Animals rescued by Animal Rahat recently include this monkey, who had been in a cage for six years. An Animal Rahat veterinarian spotted her while returning from another case. Because it’s illegal to keep monkeys captive, we immediately notified the Forest Department, which has jurisdiction over captive-wildlife issues. An Animal Rahat staffer then accompanied a Forest Department official to the owner’s home and helped confiscate the monkey, who is now at a wildlife rehabilitation center and will at last be able to climb trees and make friends among her own kind.
As you’ve seen before, one of India’s greatest menaces is abandoned wells, which claim the lives of countless animals (including humans) every year. Last month, we rescued not one, not two, but three dogs who had fallen into these death traps and were facing starvation until we intervened.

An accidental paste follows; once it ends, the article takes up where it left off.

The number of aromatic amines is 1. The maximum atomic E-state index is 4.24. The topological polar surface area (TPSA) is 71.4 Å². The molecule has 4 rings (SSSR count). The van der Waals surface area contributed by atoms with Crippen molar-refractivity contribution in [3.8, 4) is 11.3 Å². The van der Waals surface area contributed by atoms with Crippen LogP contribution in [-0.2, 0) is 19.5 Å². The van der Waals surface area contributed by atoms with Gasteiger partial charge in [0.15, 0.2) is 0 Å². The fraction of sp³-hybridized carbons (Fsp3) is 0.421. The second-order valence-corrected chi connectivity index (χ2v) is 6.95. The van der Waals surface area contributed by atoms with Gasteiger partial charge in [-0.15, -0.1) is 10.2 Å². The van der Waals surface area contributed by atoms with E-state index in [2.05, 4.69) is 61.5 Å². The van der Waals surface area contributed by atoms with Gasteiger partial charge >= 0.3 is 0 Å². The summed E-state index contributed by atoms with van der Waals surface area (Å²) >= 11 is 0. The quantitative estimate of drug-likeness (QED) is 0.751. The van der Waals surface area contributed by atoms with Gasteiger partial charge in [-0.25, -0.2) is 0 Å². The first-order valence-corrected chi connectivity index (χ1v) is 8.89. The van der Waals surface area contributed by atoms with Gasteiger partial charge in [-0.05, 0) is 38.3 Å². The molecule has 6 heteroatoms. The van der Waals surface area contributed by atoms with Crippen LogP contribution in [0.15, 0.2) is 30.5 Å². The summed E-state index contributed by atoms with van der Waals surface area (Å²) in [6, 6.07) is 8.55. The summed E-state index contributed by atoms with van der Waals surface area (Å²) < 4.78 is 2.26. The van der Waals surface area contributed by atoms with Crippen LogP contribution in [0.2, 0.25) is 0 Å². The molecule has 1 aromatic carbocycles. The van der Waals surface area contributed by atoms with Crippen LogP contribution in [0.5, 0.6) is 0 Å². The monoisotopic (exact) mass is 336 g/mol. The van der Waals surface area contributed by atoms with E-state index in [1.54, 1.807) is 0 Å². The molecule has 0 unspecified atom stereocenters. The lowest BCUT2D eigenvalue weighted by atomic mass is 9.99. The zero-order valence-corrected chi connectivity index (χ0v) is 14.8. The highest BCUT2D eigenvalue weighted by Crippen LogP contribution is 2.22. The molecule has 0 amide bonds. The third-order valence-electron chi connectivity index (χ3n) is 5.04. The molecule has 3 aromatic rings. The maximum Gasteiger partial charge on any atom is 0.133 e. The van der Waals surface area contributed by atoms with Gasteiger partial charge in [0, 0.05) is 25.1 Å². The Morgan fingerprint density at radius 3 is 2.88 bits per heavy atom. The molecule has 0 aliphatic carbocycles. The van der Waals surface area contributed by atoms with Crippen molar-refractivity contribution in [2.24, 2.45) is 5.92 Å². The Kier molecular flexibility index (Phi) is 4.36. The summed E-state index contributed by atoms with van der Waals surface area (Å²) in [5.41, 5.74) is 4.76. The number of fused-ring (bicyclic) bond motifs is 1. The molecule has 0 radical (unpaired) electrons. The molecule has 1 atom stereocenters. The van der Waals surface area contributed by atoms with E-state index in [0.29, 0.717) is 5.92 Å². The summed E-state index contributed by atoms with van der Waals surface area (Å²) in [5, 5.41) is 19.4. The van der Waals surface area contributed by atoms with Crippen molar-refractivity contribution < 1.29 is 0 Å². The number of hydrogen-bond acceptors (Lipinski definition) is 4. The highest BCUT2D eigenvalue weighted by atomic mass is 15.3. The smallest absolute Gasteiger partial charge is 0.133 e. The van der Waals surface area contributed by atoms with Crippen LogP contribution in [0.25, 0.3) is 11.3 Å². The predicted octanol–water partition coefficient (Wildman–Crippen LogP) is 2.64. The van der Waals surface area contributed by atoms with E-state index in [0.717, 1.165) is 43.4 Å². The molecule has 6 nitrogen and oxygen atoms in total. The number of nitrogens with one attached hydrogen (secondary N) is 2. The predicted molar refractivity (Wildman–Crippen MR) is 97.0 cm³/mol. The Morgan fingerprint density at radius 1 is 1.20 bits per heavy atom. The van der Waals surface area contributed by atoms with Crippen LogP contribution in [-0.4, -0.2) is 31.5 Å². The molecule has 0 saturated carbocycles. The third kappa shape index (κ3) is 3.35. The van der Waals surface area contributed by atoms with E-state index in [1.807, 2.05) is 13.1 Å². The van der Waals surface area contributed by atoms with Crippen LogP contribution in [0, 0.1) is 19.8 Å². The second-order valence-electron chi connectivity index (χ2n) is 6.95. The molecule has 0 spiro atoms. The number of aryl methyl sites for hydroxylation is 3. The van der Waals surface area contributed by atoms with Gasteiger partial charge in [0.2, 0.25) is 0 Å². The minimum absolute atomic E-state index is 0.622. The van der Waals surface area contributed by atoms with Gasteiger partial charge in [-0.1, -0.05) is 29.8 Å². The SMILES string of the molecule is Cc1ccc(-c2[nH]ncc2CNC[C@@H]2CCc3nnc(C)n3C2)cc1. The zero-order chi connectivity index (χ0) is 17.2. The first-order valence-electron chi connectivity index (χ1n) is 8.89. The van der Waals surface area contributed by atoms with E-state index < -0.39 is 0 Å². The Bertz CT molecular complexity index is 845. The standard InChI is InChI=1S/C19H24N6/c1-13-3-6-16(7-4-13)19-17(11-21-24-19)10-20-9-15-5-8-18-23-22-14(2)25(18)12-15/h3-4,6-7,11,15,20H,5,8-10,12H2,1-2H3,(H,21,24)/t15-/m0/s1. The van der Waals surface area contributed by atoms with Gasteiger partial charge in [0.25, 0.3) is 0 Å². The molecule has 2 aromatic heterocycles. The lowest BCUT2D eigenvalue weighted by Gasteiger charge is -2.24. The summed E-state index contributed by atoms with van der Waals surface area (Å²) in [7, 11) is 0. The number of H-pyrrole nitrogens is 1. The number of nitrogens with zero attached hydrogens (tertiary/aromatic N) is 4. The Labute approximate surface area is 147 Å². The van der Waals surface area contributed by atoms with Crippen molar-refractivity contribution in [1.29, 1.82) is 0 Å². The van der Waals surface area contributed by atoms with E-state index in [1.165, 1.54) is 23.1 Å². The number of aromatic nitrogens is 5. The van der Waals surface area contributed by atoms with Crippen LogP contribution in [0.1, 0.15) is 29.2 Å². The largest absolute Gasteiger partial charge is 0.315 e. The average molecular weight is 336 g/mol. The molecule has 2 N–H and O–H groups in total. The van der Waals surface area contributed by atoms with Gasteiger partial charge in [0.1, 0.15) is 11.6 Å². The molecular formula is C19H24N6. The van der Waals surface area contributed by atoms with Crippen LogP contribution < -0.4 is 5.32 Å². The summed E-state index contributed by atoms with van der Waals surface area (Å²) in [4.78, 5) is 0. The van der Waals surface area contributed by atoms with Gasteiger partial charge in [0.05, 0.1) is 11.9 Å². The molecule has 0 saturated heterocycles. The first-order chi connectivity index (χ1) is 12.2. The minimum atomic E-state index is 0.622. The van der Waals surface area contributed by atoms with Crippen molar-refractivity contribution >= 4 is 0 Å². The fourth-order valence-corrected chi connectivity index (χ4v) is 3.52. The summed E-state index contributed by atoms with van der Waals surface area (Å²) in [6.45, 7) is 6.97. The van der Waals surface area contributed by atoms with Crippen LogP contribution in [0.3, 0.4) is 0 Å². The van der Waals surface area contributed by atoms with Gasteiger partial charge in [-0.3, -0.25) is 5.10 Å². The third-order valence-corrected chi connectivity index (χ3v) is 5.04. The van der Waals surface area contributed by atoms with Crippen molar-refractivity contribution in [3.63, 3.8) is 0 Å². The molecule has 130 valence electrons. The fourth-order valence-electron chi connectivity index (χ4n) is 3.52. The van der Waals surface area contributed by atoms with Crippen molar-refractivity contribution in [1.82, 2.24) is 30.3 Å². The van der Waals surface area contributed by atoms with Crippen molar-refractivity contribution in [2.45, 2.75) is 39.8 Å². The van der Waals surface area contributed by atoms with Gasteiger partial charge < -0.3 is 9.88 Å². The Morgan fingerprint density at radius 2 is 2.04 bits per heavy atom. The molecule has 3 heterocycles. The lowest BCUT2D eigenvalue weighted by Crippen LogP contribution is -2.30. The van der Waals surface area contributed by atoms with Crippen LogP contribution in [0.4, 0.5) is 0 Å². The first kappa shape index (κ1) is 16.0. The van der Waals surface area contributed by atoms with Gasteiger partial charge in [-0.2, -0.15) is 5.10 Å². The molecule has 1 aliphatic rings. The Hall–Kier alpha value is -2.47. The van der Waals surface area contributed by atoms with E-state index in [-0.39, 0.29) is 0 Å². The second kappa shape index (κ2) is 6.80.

Two Animal Rahat staffers spotted the dog pictured below, who was desperately hungry and, in an attempt to lick a morsel of food from the bottom of this jar, had gotten his head stuck. Anxious and scared, he wouldn’t let anyone approach him, but one of our staff who is trained in catching dogs with a net managed to restrain him. The team was then able to sedate him and gently remove the jar.
Other successes last month include conducting a police workshop to sensitize officers to issues related to cruelty to animals and work with them to strengthen enforcement of animal-protection laws, sterilizing 41 dogs in our pilot spay/neuter program in model villages, and persuading four owners of elderly bullocks to retire them and allow them to live at home and enjoy their remaining years in peace.
Speaking of peace, I’ll leave you with this lovely photo of Kalu, the resident buffalo at our Home for Retired Bullocks. We created a mud wallow to help him beat the heat. Have you ever seen anyone look more content?